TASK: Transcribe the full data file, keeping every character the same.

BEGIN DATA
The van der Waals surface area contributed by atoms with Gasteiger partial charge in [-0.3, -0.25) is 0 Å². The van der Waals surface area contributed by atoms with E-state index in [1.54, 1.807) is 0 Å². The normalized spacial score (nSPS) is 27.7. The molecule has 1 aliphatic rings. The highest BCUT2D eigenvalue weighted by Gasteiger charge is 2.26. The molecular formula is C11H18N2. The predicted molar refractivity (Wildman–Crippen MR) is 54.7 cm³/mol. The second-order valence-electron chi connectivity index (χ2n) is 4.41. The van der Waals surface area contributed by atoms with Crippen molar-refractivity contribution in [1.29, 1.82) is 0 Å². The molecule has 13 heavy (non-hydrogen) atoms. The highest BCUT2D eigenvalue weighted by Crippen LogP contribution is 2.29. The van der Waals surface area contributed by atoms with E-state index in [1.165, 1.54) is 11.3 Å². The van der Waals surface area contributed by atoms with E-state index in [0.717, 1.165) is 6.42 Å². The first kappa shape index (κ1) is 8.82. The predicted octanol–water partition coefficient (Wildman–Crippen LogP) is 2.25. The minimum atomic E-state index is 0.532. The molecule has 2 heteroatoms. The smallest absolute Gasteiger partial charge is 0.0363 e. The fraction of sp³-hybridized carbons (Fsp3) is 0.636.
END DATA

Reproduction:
The van der Waals surface area contributed by atoms with Gasteiger partial charge in [-0.3, -0.25) is 0 Å². The van der Waals surface area contributed by atoms with E-state index in [1.54, 1.807) is 0 Å². The normalized spacial score (nSPS) is 27.7. The molecule has 1 aliphatic rings. The highest BCUT2D eigenvalue weighted by Gasteiger charge is 2.26. The molecular formula is C11H18N2. The predicted molar refractivity (Wildman–Crippen MR) is 54.7 cm³/mol. The second-order valence-electron chi connectivity index (χ2n) is 4.41. The van der Waals surface area contributed by atoms with Crippen molar-refractivity contribution in [1.29, 1.82) is 0 Å². The molecule has 13 heavy (non-hydrogen) atoms. The highest BCUT2D eigenvalue weighted by Crippen LogP contribution is 2.29. The van der Waals surface area contributed by atoms with E-state index in [1.165, 1.54) is 11.3 Å². The van der Waals surface area contributed by atoms with E-state index in [0.717, 1.165) is 6.42 Å². The first kappa shape index (κ1) is 8.82. The predicted octanol–water partition coefficient (Wildman–Crippen LogP) is 2.25. The minimum atomic E-state index is 0.532. The molecule has 2 heteroatoms. The smallest absolute Gasteiger partial charge is 0.0363 e. The fraction of sp³-hybridized carbons (Fsp3) is 0.636.